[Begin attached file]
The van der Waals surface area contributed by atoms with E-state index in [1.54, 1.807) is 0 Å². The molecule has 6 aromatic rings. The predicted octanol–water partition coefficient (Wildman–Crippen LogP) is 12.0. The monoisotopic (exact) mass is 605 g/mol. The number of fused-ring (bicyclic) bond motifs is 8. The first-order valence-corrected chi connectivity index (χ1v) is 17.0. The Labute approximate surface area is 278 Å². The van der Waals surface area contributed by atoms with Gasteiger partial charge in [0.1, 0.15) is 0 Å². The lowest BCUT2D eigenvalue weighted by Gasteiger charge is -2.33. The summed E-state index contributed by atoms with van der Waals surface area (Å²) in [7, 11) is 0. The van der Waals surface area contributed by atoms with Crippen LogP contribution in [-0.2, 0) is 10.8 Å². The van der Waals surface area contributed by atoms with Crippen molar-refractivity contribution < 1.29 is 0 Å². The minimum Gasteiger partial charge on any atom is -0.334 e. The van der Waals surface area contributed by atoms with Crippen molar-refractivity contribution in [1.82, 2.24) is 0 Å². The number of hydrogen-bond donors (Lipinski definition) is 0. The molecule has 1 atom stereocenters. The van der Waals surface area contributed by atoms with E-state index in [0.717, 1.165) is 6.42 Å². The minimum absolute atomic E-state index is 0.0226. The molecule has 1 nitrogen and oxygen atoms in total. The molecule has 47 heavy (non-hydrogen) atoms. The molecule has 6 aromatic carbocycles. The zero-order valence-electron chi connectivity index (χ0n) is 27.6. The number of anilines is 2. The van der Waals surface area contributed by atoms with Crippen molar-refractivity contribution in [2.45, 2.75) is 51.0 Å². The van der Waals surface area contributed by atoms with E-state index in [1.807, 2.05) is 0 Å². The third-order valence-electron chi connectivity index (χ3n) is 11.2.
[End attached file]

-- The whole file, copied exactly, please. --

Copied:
The van der Waals surface area contributed by atoms with E-state index in [1.54, 1.807) is 0 Å². The molecule has 6 aromatic rings. The predicted octanol–water partition coefficient (Wildman–Crippen LogP) is 12.0. The monoisotopic (exact) mass is 605 g/mol. The number of fused-ring (bicyclic) bond motifs is 8. The first-order valence-corrected chi connectivity index (χ1v) is 17.0. The Labute approximate surface area is 278 Å². The van der Waals surface area contributed by atoms with Gasteiger partial charge in [0.1, 0.15) is 0 Å². The lowest BCUT2D eigenvalue weighted by Gasteiger charge is -2.33. The summed E-state index contributed by atoms with van der Waals surface area (Å²) in [7, 11) is 0. The van der Waals surface area contributed by atoms with Crippen LogP contribution in [-0.2, 0) is 10.8 Å². The van der Waals surface area contributed by atoms with Crippen molar-refractivity contribution < 1.29 is 0 Å². The minimum Gasteiger partial charge on any atom is -0.334 e. The van der Waals surface area contributed by atoms with Crippen molar-refractivity contribution in [1.82, 2.24) is 0 Å². The number of hydrogen-bond donors (Lipinski definition) is 0. The molecule has 1 atom stereocenters. The van der Waals surface area contributed by atoms with E-state index in [0.717, 1.165) is 6.42 Å². The minimum absolute atomic E-state index is 0.0226. The molecule has 1 nitrogen and oxygen atoms in total. The molecule has 47 heavy (non-hydrogen) atoms. The molecule has 6 aromatic carbocycles. The zero-order valence-electron chi connectivity index (χ0n) is 27.6. The number of anilines is 2. The van der Waals surface area contributed by atoms with Crippen molar-refractivity contribution in [2.45, 2.75) is 51.0 Å². The van der Waals surface area contributed by atoms with E-state index in [1.807, 2.05) is 0 Å². The third-order valence-electron chi connectivity index (χ3n) is 11.2.